What is significant? The property at 309 Swan Street, Richmond, is a rectangular shaped allotment with three buildings dating from 1916 and 1937. The buildings comprise the large former drill hall abutting the Duke Street (west) boundary; the narrower storage building abutting the Lord Street (east) boundary; and a smaller brick building between these to the Swan Street boundary. Both the hall and storage shed date from 1916 and are single storey, gable-roofed and gable-ended structures, clad in corrugated galvanised iron. Both buildings retain most of their original window framing, with some exceptions. The space between the two original buildings is concreted over. The third building dates from 1937, and is a single storey, overpainted brick building, with a transverse gable roof. The 1916 drill hall is the largest building on the site, has the distinctive 'drill hall' form, and was the focus of the original training operations and subsequent Commonwealth use. The 1916 storage shed, although original, and the later 1937 building, are less distinguished elements, and more utilitarian in character and form.
How is it significant? The property at 309 Swan Street, Richmond, is of local historical and architectural significance.
Why is it significant? The property at 309 Swan Street, Richmond, was established as a drill hall complex in 1916 and is of local historical significance. It dates from the period when compulsory military service was introduced, and a large number of drill halls were constructed in Australia. Richmond men between the ages of eighteen and thirty, who were called upon to enlist for military service in World War One, did so at the Swan Street drill hall. They were also given some training on the site. Later Commonwealth uses included housing the 2/11th Field Regiment in the 1940s; the Department of Technical Engineering copywriting section, and the Training Depot for the Australian Army's Royal Corps of Australian Electrical and Mechanical Engineers in the 1950s; and cadet battalions in the 1970s.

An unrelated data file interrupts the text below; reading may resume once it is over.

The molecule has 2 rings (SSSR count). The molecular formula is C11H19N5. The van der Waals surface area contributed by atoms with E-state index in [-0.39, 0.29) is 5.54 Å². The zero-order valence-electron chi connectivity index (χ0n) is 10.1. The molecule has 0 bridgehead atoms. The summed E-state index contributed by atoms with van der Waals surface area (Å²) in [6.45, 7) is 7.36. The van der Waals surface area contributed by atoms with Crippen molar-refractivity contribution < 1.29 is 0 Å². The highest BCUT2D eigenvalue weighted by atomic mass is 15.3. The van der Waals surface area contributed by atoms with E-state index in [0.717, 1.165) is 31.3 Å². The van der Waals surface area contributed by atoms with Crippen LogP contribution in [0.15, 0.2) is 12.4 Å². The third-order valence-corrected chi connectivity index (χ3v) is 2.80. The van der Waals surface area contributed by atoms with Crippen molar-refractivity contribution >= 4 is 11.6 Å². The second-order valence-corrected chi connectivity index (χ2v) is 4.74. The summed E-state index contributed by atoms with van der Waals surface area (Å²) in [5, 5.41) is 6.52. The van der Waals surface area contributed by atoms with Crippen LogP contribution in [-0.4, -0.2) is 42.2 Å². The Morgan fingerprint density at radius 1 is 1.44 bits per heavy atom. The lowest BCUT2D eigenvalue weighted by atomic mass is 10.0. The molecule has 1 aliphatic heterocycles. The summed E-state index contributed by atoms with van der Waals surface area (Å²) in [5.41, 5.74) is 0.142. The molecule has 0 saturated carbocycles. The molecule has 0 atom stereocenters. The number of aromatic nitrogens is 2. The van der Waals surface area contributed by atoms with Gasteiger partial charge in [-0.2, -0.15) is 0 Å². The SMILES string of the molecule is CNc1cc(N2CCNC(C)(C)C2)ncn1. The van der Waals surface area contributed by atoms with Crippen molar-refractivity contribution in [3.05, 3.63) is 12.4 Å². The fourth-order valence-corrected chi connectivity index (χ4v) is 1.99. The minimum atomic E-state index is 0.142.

The former drill hall building is also of local architectural significance for demonstrating some of the principal characteristics of World War One drill halls. These include the simple gabled form, albeit carried over a large building, and the large internal space. The galvanised and overpainted corrugated iron cladding is also typical of suburban and regional drill halls around the country. In addition, it is a comparatively externally intact example of a drill hall of this era.